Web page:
Beekeepers benefit a lot from Paulownia honey

Technicians of the European project LIFE + Ecoglauca Ergon, a research project that aims to develop new energy crops for use in biomass, erosion control in areas of very low productivity and abandoned, rural development and the development of crops for the capture of greenhouse gases, have discovered by chance the usefulness of a species native to the Asian continent, the Paulownia tree, a tree that in addition to producing a large amount of biomass, is a melliferous tree, ie produces a large amount of nectar and pollen, which bees can use to produce their honey.

Paulownia honey is a honey not listed in Europe, but has been consumed in China and Australia for millennia.

A technician from this study discovered, while making his routine inventory of the Paulownias crop in Navarrés, one of the seven municipalities in the Valencia region where this European research project is being carried out, that many bees were going to pollinate this tree in search of its pollen and nectar.

After observing these facts, the technician asked a beekeeper from Navarrés to place a beehive in order to observe the behaviour of the bees in the hives with the new plantations of paulownia. They discovered what they were already imagining, that the flowers of this tree were very much desired by the bees. The honey produced was then analysed and it was confirmed that the bees used pollen and nectar from the trees of the paulownia to make their honey.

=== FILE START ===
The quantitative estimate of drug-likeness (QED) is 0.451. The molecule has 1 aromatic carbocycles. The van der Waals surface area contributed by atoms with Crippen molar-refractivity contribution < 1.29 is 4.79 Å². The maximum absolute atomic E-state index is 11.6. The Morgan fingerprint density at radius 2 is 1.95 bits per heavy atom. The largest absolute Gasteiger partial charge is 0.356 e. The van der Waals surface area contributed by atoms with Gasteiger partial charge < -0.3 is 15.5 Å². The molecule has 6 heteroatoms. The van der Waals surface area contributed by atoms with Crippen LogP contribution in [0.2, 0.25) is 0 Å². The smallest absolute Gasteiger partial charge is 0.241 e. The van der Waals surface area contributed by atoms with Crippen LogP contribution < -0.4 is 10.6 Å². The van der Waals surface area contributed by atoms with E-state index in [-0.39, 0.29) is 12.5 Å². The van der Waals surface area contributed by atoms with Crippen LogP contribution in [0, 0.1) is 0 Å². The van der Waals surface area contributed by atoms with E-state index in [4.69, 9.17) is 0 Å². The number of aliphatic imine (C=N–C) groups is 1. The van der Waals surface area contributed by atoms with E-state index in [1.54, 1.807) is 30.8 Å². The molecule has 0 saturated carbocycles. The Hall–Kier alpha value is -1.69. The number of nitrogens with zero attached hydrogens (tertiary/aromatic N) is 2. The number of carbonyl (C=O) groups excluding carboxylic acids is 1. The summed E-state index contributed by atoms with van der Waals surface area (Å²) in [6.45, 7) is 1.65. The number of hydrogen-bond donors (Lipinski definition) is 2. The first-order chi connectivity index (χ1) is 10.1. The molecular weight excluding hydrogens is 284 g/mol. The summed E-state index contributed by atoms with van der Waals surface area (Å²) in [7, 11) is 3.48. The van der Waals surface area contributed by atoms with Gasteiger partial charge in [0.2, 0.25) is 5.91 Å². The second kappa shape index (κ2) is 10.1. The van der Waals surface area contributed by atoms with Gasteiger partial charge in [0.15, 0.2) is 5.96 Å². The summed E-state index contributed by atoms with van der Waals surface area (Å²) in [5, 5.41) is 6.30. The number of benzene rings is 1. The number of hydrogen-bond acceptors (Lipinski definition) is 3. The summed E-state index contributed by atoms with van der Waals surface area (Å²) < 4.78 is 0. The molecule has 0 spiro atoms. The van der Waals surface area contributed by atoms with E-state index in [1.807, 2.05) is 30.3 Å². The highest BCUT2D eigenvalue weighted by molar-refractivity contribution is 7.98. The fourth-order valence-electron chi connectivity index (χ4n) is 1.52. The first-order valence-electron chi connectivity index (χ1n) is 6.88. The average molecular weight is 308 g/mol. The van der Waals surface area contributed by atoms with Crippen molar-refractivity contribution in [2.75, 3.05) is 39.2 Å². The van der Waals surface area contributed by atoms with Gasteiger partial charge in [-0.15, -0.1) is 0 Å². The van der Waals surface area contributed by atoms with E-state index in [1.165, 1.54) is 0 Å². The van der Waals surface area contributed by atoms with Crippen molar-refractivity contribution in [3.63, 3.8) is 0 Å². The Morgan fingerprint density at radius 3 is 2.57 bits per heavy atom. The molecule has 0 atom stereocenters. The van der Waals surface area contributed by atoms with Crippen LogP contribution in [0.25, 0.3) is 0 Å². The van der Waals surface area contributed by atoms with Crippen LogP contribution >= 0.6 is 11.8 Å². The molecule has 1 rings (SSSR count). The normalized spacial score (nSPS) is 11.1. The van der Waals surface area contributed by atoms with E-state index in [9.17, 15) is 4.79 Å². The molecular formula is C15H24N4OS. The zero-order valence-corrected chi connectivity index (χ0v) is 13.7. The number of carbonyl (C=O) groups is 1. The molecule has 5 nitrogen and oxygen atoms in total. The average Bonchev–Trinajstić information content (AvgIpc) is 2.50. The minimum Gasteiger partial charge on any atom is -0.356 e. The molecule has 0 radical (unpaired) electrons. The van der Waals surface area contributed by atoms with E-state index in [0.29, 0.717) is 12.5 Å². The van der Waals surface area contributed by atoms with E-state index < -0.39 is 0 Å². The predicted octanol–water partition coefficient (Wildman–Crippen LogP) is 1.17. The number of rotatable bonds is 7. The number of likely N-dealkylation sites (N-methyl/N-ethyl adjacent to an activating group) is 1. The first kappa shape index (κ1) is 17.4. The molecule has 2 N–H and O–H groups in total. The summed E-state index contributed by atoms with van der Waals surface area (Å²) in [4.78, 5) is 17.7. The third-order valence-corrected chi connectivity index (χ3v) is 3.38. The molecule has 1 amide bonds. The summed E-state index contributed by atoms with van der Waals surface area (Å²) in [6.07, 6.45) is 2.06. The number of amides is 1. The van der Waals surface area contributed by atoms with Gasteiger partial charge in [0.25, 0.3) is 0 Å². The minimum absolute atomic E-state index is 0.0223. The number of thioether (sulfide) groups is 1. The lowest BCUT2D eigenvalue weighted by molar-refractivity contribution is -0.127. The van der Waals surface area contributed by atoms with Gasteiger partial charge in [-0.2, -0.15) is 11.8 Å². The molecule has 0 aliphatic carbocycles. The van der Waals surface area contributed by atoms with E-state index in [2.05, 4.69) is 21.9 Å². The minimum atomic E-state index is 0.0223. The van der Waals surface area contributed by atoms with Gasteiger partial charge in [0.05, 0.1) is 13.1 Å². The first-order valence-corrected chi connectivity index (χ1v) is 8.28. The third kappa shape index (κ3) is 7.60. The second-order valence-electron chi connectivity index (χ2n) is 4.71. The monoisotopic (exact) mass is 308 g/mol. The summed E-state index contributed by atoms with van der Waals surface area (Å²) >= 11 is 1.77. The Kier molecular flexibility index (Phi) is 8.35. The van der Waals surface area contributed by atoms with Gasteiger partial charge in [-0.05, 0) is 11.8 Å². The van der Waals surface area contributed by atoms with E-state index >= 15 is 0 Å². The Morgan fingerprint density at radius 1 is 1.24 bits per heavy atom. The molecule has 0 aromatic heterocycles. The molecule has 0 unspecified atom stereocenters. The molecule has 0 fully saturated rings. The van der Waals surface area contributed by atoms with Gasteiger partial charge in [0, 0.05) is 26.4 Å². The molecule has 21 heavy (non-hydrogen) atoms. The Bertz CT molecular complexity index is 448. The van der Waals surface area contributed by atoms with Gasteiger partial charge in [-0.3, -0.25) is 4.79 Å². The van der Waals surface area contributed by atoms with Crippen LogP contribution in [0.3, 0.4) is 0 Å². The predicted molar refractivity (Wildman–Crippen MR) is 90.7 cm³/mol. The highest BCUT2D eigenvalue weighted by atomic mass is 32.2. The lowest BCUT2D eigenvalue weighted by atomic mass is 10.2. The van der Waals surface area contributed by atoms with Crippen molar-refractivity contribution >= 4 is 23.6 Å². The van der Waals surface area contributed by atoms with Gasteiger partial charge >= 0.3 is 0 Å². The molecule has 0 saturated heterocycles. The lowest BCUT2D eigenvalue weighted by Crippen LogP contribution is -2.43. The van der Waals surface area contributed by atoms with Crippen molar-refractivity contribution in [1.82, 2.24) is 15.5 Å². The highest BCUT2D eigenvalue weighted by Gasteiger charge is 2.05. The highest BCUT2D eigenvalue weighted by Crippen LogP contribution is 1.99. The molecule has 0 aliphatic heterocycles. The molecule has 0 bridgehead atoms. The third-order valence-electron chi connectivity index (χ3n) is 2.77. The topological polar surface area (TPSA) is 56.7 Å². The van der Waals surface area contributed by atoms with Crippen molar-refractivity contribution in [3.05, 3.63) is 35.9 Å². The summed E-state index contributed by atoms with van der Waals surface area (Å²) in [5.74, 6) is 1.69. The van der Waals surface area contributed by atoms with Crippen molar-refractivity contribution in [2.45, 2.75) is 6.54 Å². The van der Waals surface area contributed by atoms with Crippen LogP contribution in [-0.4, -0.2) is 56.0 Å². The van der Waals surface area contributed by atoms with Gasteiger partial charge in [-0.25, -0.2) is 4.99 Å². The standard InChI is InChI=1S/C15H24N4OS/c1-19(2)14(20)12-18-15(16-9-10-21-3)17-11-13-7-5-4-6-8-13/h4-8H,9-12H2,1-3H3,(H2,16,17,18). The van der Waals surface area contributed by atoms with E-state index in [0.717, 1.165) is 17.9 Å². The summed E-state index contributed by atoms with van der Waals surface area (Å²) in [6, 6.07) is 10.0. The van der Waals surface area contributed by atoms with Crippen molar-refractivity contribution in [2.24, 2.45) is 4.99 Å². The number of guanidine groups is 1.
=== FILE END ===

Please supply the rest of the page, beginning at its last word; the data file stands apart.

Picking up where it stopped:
Beekeepers also benefit greatly from this new crop, as the flowers of the paulownia are very melliferous, i.e. they produce a large amount of nectar and pollen, sources for the production of honey. The paulownia honey is of high quality.

Another of the benefits of this tree is that, as it is not a plantation for the purpose of harvesting the fruit, no phytosanitary measures are applied during flowering, allowing the bees to be respected and not poisoned.

Characteristics of paulownia honey:
Palownian honey has a very remarkable taste, it is a light and very aromatic honey. Its color and consistency is similar to acacia honey.

The blossoms of the Paulownia tree are highly “nectariferous” creating a much-needed source of nectar for pollinating insects including honeybees. It is estimated that one acre of Paulownia tree blossoms can generate enough nectar to produce 100 jars of honey per year.


The newspaper Las Provincias:

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  3. Isn’t the tree a hassle to control/wreaks havoc on native forests? I do see the economic benefits of planting this tree though.

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